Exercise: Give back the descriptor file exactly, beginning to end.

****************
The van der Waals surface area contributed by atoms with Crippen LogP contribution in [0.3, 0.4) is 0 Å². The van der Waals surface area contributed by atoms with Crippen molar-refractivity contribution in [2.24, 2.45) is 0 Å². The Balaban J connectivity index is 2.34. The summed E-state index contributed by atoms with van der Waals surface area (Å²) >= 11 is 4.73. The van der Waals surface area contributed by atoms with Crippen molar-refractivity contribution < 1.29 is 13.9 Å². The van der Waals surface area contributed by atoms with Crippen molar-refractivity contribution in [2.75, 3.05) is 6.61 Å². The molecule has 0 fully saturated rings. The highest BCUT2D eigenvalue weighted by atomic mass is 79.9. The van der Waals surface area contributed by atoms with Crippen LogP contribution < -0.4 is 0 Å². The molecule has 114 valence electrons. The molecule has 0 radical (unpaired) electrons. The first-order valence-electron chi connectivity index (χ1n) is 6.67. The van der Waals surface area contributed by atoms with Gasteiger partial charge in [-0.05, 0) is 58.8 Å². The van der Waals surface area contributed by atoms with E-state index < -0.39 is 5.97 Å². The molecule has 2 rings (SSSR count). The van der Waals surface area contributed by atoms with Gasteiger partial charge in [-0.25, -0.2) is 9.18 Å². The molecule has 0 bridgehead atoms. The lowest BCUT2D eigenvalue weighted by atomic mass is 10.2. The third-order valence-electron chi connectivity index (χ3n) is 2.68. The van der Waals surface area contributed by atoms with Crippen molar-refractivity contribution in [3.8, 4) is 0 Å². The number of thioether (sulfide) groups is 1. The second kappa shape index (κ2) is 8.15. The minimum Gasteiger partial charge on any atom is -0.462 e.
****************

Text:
The van der Waals surface area contributed by atoms with Crippen LogP contribution in [0.3, 0.4) is 0 Å². The van der Waals surface area contributed by atoms with Crippen molar-refractivity contribution in [2.24, 2.45) is 0 Å². The Balaban J connectivity index is 2.34. The summed E-state index contributed by atoms with van der Waals surface area (Å²) >= 11 is 4.73. The van der Waals surface area contributed by atoms with Crippen molar-refractivity contribution < 1.29 is 13.9 Å². The van der Waals surface area contributed by atoms with Crippen molar-refractivity contribution in [2.75, 3.05) is 6.61 Å². The molecule has 0 fully saturated rings. The highest BCUT2D eigenvalue weighted by atomic mass is 79.9. The van der Waals surface area contributed by atoms with Crippen LogP contribution < -0.4 is 0 Å². The molecule has 114 valence electrons. The molecule has 0 radical (unpaired) electrons. The first-order valence-electron chi connectivity index (χ1n) is 6.67. The van der Waals surface area contributed by atoms with Gasteiger partial charge in [-0.05, 0) is 58.8 Å². The van der Waals surface area contributed by atoms with E-state index < -0.39 is 5.97 Å². The molecule has 2 rings (SSSR count). The van der Waals surface area contributed by atoms with Gasteiger partial charge in [-0.25, -0.2) is 9.18 Å². The molecule has 0 bridgehead atoms. The lowest BCUT2D eigenvalue weighted by atomic mass is 10.2. The third-order valence-electron chi connectivity index (χ3n) is 2.68. The van der Waals surface area contributed by atoms with Crippen molar-refractivity contribution in [3.8, 4) is 0 Å². The number of thioether (sulfide) groups is 1. The second kappa shape index (κ2) is 8.15. The minimum Gasteiger partial charge on any atom is -0.462 e.